Gene Find Could Boost Cellulosic Ethanol Production

Cindy Zimmerman

The discovery of a new gene could help in the production of cellulosic ethanol.

purduePurdue University scientists have found the last undiscovered gene responsible for the production of the amino acid phenylalanine, a discovery that could lead to processes to control the amino acid to boost plants’ nutritional values and produce better biofuel feedstocks.

The researchers have determined that the gene is one of ten responsible for phenylalanine production in plants, which is important for plant protein synthesis and for the production of flower scent, anti-oxidants and lignin, a principal plant cell wall component that helps plants stand upright and acts as a barrier in the production of cellulosic ethanol. It is one of the few essential amino acids that humans and animals cannot synthesize, so it must come from plants.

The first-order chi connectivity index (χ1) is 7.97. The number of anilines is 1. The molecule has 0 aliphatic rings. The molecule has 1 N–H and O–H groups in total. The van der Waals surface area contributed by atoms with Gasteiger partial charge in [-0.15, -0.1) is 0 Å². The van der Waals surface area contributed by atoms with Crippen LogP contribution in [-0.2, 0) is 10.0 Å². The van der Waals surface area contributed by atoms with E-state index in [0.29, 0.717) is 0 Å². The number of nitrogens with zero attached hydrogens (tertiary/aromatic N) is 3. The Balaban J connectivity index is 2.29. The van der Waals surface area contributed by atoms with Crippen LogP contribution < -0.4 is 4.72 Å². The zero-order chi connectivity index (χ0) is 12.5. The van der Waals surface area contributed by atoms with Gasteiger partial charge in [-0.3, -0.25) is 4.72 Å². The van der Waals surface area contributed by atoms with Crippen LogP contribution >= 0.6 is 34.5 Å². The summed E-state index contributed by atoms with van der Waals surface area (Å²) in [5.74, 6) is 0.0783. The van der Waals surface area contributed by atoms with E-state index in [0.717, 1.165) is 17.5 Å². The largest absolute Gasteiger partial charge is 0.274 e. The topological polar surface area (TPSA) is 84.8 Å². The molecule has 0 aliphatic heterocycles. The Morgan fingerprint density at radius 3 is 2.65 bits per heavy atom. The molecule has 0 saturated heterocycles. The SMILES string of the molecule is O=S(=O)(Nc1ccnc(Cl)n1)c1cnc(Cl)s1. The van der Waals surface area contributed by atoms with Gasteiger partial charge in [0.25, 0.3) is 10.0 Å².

Decreasing phenylalanine could lead to a reduction in lignin, which would improve digestibility of cellulosic materials for ethanol production. Increasing phenylalanine could boost the nutritional value of some foods.

Source: Purdue University press release

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